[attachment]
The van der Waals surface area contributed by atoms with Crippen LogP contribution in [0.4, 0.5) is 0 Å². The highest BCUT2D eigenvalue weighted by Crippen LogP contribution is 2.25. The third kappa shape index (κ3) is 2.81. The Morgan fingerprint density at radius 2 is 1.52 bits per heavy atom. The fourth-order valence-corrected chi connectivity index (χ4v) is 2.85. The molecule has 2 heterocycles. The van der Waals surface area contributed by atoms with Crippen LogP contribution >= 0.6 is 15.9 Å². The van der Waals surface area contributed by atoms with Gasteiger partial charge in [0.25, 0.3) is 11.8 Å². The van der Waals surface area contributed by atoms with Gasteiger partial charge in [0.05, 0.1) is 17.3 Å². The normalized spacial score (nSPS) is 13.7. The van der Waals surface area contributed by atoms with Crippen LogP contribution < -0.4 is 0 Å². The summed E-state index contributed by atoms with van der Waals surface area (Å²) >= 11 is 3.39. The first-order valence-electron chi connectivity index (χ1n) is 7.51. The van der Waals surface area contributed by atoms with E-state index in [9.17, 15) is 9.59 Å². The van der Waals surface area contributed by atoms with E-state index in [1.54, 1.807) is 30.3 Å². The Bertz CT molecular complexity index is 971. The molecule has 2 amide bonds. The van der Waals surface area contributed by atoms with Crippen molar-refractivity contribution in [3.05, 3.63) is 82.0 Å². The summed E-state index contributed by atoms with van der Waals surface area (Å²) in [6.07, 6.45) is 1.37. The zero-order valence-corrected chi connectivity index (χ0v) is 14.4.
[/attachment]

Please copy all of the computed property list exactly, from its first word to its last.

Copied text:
The van der Waals surface area contributed by atoms with Crippen LogP contribution in [0.4, 0.5) is 0 Å². The highest BCUT2D eigenvalue weighted by Crippen LogP contribution is 2.25. The third kappa shape index (κ3) is 2.81. The Morgan fingerprint density at radius 2 is 1.52 bits per heavy atom. The fourth-order valence-corrected chi connectivity index (χ4v) is 2.85. The molecule has 2 heterocycles. The van der Waals surface area contributed by atoms with Crippen LogP contribution >= 0.6 is 15.9 Å². The van der Waals surface area contributed by atoms with Gasteiger partial charge in [0.25, 0.3) is 11.8 Å². The van der Waals surface area contributed by atoms with Gasteiger partial charge in [0.05, 0.1) is 17.3 Å². The normalized spacial score (nSPS) is 13.7. The van der Waals surface area contributed by atoms with Crippen LogP contribution < -0.4 is 0 Å². The summed E-state index contributed by atoms with van der Waals surface area (Å²) >= 11 is 3.39. The first-order valence-electron chi connectivity index (χ1n) is 7.51. The van der Waals surface area contributed by atoms with E-state index in [9.17, 15) is 9.59 Å². The van der Waals surface area contributed by atoms with E-state index in [1.54, 1.807) is 30.3 Å². The Bertz CT molecular complexity index is 971. The molecule has 2 amide bonds. The van der Waals surface area contributed by atoms with Crippen molar-refractivity contribution in [3.05, 3.63) is 82.0 Å². The summed E-state index contributed by atoms with van der Waals surface area (Å²) in [6.07, 6.45) is 1.37. The zero-order valence-corrected chi connectivity index (χ0v) is 14.4.